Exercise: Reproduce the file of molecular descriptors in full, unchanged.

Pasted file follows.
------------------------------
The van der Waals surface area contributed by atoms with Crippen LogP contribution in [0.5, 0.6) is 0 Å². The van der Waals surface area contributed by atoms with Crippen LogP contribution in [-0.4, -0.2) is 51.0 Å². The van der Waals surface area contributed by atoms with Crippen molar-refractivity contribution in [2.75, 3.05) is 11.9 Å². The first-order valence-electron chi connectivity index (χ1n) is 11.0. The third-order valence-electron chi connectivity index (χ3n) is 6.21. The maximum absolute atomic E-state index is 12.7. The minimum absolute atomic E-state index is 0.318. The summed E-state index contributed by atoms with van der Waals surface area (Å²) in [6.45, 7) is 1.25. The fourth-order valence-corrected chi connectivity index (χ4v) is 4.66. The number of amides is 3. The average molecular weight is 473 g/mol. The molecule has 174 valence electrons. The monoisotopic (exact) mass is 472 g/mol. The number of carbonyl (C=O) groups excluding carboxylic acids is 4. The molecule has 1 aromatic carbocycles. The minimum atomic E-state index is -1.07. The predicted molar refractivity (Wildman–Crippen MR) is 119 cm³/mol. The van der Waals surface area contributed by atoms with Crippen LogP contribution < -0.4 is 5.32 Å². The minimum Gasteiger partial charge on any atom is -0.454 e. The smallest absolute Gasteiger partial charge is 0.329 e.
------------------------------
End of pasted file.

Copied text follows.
The van der Waals surface area contributed by atoms with Crippen LogP contribution in [0.5, 0.6) is 0 Å². The van der Waals surface area contributed by atoms with Crippen LogP contribution in [-0.4, -0.2) is 51.0 Å². The van der Waals surface area contributed by atoms with Crippen molar-refractivity contribution in [2.75, 3.05) is 11.9 Å². The first-order valence-electron chi connectivity index (χ1n) is 11.0. The third-order valence-electron chi connectivity index (χ3n) is 6.21. The maximum absolute atomic E-state index is 12.7. The minimum absolute atomic E-state index is 0.318. The summed E-state index contributed by atoms with van der Waals surface area (Å²) in [6.45, 7) is 1.25. The fourth-order valence-corrected chi connectivity index (χ4v) is 4.66. The number of amides is 3. The average molecular weight is 473 g/mol. The molecule has 174 valence electrons. The monoisotopic (exact) mass is 472 g/mol. The number of carbonyl (C=O) groups excluding carboxylic acids is 4. The molecule has 1 aromatic carbocycles. The minimum atomic E-state index is -1.07. The predicted molar refractivity (Wildman–Crippen MR) is 119 cm³/mol. The van der Waals surface area contributed by atoms with Crippen LogP contribution < -0.4 is 5.32 Å². The minimum Gasteiger partial charge on any atom is -0.454 e. The smallest absolute Gasteiger partial charge is 0.329 e.